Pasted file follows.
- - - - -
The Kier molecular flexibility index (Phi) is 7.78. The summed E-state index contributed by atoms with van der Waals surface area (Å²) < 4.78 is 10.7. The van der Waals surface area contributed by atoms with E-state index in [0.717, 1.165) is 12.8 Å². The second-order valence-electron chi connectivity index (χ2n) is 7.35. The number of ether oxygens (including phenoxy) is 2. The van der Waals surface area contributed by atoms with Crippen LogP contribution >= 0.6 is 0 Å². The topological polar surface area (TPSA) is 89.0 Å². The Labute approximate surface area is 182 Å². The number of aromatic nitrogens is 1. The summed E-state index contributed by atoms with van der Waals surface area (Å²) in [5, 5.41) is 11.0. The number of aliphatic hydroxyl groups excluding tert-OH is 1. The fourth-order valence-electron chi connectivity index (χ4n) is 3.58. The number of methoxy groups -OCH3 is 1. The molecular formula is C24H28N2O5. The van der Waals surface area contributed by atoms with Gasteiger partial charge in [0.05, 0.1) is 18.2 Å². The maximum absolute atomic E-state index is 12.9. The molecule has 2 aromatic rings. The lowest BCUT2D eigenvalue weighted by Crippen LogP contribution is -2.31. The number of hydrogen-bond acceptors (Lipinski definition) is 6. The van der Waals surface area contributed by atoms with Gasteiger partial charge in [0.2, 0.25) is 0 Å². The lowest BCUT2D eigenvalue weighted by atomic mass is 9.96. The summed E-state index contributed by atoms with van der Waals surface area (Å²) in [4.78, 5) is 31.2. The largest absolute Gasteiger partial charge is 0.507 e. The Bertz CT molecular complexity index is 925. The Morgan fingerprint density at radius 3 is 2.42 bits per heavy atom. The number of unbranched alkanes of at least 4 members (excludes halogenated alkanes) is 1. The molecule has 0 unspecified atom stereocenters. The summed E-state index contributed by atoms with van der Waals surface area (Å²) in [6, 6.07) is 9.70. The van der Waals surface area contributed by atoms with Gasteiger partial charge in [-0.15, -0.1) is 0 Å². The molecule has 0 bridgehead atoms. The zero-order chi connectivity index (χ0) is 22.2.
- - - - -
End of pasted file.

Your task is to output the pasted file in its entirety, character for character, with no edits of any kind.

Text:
The Kier molecular flexibility index (Phi) is 7.78. The summed E-state index contributed by atoms with van der Waals surface area (Å²) < 4.78 is 10.7. The van der Waals surface area contributed by atoms with E-state index in [0.717, 1.165) is 12.8 Å². The second-order valence-electron chi connectivity index (χ2n) is 7.35. The number of ether oxygens (including phenoxy) is 2. The van der Waals surface area contributed by atoms with Crippen LogP contribution >= 0.6 is 0 Å². The topological polar surface area (TPSA) is 89.0 Å². The Labute approximate surface area is 182 Å². The number of aromatic nitrogens is 1. The summed E-state index contributed by atoms with van der Waals surface area (Å²) in [5, 5.41) is 11.0. The number of aliphatic hydroxyl groups excluding tert-OH is 1. The fourth-order valence-electron chi connectivity index (χ4n) is 3.58. The number of methoxy groups -OCH3 is 1. The molecular formula is C24H28N2O5. The van der Waals surface area contributed by atoms with Gasteiger partial charge in [0.05, 0.1) is 18.2 Å². The maximum absolute atomic E-state index is 12.9. The molecule has 2 aromatic rings. The lowest BCUT2D eigenvalue weighted by Crippen LogP contribution is -2.31. The number of hydrogen-bond acceptors (Lipinski definition) is 6. The van der Waals surface area contributed by atoms with Gasteiger partial charge in [0.2, 0.25) is 0 Å². The lowest BCUT2D eigenvalue weighted by atomic mass is 9.96. The summed E-state index contributed by atoms with van der Waals surface area (Å²) in [4.78, 5) is 31.2. The largest absolute Gasteiger partial charge is 0.507 e. The Bertz CT molecular complexity index is 925. The Morgan fingerprint density at radius 3 is 2.42 bits per heavy atom. The number of unbranched alkanes of at least 4 members (excludes halogenated alkanes) is 1. The molecule has 0 unspecified atom stereocenters. The summed E-state index contributed by atoms with van der Waals surface area (Å²) in [6, 6.07) is 9.70. The van der Waals surface area contributed by atoms with Gasteiger partial charge in [-0.15, -0.1) is 0 Å². The molecule has 0 bridgehead atoms. The zero-order chi connectivity index (χ0) is 22.2.